Government and Financial Conduct Authority Responses to the Committee’s Twenty-Second Report: Crypto-assets

Eighth Special Report

On 19 September 2018 the Treasury Committee published its Twenty–Second Report of Session 2017–19, Crypto-assets (HC 910). The Government’s response was received on 20 November 2018 and the Financial Conduct Authority response was received on 29 November 2018 and are appended below.

Appendix 1: Government Response

I am writing in response to the above report published by the Treasury Select Committee on 19 September 2018. I would like to thank you and the Committee for your work to produce this report on cryptoassets and the issues surrounding them.

The joint HM Treasury-Financial Conduct Authority (FCA)-Bank of England Cryptoassets Taskforce was established by the Government earlier this year, to explore the risks and potential benefits of cryptoassets and the use of the under lying distributed ledger technology (DLT) in financial services and consider appropriate responses. The Taskforce’s report, which was published alongside the Budget on 29 October 2018, sets out actions the three authorities will take to protect consumers and markets, allow innovation to thrive, and maintain the UK’s international reputation as a safe and transparent place to do business in financial services with high regulatory standards. The full report is available at:

As detailed in the Taskforce’s report, the Government shares the Committee’s concerns about the substantial risks to consumers and market integrity associated with cryptoassets, as w ell as their potential use for illicit activity. As such, the Government and regulators’ immediate priorities are to mitigate these risks. However, the Government also recognises the potential presented by DLT and considers that, while there is limited evidence of the current generation of cryptoassets delivering benefits, this may change in the future. The Government and regulators will therefore continue to encourage innovation and responsible development of legitimate DLT and cryptoasset related activity in the UK, while also taking strong action to manage risks.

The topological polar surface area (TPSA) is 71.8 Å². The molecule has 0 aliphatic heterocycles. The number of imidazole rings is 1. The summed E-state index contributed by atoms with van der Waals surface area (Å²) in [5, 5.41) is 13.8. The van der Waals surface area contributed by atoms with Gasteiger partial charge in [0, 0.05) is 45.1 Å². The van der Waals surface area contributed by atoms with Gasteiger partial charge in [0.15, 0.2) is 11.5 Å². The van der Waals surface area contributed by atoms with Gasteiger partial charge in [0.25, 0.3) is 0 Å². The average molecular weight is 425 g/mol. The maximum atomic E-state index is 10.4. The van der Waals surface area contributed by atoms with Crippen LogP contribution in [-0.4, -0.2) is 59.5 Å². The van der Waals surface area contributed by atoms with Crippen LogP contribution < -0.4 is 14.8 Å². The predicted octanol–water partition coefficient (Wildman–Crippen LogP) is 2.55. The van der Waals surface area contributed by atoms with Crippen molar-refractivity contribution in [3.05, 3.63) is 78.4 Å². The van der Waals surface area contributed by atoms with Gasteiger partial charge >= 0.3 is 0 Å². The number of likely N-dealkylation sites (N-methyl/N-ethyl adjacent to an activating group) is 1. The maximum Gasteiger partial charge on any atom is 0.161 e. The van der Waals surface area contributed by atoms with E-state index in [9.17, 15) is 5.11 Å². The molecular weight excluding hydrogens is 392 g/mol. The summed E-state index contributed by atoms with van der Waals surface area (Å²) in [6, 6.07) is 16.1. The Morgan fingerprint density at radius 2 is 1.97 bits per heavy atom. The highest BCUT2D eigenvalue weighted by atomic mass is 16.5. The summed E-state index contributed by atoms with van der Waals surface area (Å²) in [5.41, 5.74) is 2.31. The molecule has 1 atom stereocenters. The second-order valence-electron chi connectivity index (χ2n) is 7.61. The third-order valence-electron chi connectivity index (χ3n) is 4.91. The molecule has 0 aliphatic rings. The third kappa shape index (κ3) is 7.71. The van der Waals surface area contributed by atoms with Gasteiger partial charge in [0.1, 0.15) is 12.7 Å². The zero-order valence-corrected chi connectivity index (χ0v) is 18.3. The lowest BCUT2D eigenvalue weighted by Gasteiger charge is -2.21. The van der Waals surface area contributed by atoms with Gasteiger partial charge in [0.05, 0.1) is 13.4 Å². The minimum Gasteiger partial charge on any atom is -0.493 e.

Cryptoassets and financial services regulation

Both the Committee and the Taskforce highlighted the need to ensure UK consumers are aware of the risks of in vesting in cryptoassets, and the lack of regulatory protect ions associated with many of these product s. The Taskforce’s Report noted that consumers should approach purchasing cryptoassets with a high degree of caution and be prepared to lose money. The authorities have taken steps to warn consumers of these risks and will continue to do so.

As set out by the Taskforce, some types and uses of cryptoassets fall wit hin the existing financial services regulatory perimeter. Others fall outside the existing regulatory framework and pose new challenges for financial regulation.

Cryptoassets that are security tokens fall within the existing regulatory perimeter as specified investment s. However, the Taskforce recognised that the novel nature, complexity and opacity of many cryptoassets means it is difficult to determine whether they qualify as security tokens. To provide further clarity in this area the FCA will consult on perimeter guidance on the application of regulation to these tokens by the end of this year. In addition, the Government will consult early next year to explore whether other cryptoassets, that have comparable features to specified investments but that fall outside the current perimeter, should be captured in regulation. Subject to the outcome of this consultation, the Government stands ready to legislate to expand the regulatory perimeter to ensure that FCA regulation can be applied to all cryptoassets that have comparable features to security tokens, regardless of the way they are structured.